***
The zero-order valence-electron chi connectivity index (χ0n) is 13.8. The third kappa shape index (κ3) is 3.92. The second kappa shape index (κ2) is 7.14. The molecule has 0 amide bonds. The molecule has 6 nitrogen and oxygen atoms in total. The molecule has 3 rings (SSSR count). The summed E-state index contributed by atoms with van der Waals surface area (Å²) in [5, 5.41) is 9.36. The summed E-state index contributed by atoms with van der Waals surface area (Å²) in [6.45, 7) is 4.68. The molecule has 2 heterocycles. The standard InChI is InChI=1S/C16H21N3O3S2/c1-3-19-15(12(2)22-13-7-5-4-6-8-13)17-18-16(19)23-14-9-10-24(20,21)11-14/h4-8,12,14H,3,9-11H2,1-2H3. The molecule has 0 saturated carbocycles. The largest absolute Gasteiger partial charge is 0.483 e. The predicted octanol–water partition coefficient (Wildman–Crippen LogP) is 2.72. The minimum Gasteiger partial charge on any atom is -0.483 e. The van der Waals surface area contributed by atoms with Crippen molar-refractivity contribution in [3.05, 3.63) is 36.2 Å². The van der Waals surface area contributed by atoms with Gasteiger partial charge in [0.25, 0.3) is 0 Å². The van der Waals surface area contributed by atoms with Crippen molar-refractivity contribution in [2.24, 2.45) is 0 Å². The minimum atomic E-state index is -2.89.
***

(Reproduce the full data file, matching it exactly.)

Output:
The zero-order valence-electron chi connectivity index (χ0n) is 13.8. The third kappa shape index (κ3) is 3.92. The second kappa shape index (κ2) is 7.14. The molecule has 0 amide bonds. The molecule has 6 nitrogen and oxygen atoms in total. The molecule has 3 rings (SSSR count). The summed E-state index contributed by atoms with van der Waals surface area (Å²) in [5, 5.41) is 9.36. The summed E-state index contributed by atoms with van der Waals surface area (Å²) in [6.45, 7) is 4.68. The molecule has 2 heterocycles. The standard InChI is InChI=1S/C16H21N3O3S2/c1-3-19-15(12(2)22-13-7-5-4-6-8-13)17-18-16(19)23-14-9-10-24(20,21)11-14/h4-8,12,14H,3,9-11H2,1-2H3. The molecule has 0 saturated carbocycles. The largest absolute Gasteiger partial charge is 0.483 e. The predicted octanol–water partition coefficient (Wildman–Crippen LogP) is 2.72. The minimum Gasteiger partial charge on any atom is -0.483 e. The van der Waals surface area contributed by atoms with Crippen molar-refractivity contribution in [3.05, 3.63) is 36.2 Å². The van der Waals surface area contributed by atoms with Gasteiger partial charge in [0.25, 0.3) is 0 Å². The van der Waals surface area contributed by atoms with Crippen molar-refractivity contribution in [2.24, 2.45) is 0 Å². The minimum atomic E-state index is -2.89.